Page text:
Parent questions child’s punishment in false alarm case

Staff Writer

A parent of one of the three girls arrested for pulling a fire alarm in a non-emergency situation expressed concern on Monday regarding his daughter’s punishment.

As reported in the April 14 edition of the San Benito News, three Miller Jordan Middle School students were detained after allegedly setting off the fire alarm on two separate incidents on the same day, Wednesday, April 10. They now face state jail felony charges, which were elevated from a misdemeanor since the incident occurred in school, San Benito CISD Police Chief Santiago R. Garcia said.

The parent, who spoke on the condition of anonymity so as to not identify his daughter, cited numerous other incidents of fire alarms sounding throughout that day. “From what I understand, my daughter said to her mom that there were fire alarms all day long,” the father said. “I don’t know if there was something going on with students protesting or what, but apparently it was an all day thing. It wasn’t just the one incident.”

The concerned parent claims that his daughter is only guilty of removing the plastic from the fire alarm and alleged there was another girl with her who actually set off the alarm. While he agrees that she was indeed involved, the father feels that his daughter’s punishment was much too severe given her small role in the matter.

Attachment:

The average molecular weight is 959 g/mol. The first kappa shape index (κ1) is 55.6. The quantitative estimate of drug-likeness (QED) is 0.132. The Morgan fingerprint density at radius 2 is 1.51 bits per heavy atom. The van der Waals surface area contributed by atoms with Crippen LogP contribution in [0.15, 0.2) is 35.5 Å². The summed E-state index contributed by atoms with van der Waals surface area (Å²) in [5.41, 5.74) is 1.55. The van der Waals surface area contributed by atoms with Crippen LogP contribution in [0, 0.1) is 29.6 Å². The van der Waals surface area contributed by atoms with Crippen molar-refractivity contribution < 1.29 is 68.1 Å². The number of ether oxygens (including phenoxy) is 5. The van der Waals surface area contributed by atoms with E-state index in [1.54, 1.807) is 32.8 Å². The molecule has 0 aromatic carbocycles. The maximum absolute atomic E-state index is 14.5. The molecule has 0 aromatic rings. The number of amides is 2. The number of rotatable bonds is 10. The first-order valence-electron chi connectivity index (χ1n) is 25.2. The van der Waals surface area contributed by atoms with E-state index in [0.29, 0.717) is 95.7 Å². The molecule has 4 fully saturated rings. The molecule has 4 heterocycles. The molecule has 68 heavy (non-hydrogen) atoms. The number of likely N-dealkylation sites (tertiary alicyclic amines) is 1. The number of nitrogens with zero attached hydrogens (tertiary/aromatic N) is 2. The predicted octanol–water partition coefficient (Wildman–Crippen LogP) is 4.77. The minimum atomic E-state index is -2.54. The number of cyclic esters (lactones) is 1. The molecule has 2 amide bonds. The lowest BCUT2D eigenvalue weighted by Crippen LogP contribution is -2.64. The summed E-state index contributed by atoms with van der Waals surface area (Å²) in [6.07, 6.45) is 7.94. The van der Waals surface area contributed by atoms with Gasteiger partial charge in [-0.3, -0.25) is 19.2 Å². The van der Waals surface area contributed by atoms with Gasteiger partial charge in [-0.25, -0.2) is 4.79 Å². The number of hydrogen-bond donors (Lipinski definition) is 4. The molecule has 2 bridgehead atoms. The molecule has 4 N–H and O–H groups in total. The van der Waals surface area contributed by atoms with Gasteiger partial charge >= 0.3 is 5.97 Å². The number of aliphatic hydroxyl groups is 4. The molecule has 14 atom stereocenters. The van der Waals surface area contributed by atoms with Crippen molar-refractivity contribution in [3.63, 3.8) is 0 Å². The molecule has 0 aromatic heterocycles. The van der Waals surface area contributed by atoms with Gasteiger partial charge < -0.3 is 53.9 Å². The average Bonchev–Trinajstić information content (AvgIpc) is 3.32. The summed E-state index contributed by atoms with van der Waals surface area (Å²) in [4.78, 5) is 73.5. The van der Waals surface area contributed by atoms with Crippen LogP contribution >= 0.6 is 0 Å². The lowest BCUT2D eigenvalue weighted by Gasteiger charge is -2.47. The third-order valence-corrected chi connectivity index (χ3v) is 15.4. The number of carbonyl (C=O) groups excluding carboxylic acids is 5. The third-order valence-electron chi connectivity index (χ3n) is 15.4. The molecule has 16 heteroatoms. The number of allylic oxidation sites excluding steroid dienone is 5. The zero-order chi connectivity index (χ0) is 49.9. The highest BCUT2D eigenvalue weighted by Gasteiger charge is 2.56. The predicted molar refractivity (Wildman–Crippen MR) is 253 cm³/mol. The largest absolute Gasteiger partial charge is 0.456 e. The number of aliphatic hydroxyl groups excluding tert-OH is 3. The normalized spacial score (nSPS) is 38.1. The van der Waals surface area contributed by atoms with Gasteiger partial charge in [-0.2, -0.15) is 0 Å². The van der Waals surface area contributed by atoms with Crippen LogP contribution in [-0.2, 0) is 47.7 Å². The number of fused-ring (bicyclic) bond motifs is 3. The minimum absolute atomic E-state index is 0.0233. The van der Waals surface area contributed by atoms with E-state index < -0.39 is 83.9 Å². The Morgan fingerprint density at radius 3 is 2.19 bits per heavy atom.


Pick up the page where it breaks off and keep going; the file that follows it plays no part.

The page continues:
More so, he is upset because he feels that his daughter did not have an opportunity to explain herself.

“The arresting officer tried to make her sign a confession stating that she did it,” said the girl’s father. “Well, she didn’t sign it, of course. According to my daughter, she didn’t pull the alarm but she pulled the plastic off. So yes, she’s an accomplice, but if this turns out the way they want it to she’s going to be incarcerated for 15 days for that. Not only that, but the court-appointed attorney told her mom that it was easier just to admit that she did it.”

The girl went before a juvenile court judge on Friday, April 12, who set another court date for Friday, April 26.

“They want her to serve 10 days, not counting the weekends or the extra day she spent in there,” the father added. “It’s kind of a lengthy punishment. They gave her a drug test and she passed it. She’s had good grades all year; she’s in ROTC, she’s an animal lover… the whole family is just in shock. We all feel really bad for her. I’m upset that the judge did not allow her to say her side of the story, and the length of time is just crazy and outrageous. She’s a minor, a juvenile, and they want to hold her for all this time. It just doesn’t seem fair.”

Attempts to reach Superintendent of Schools Antonio G. Limón for comment were unsuccessful as of presstime.

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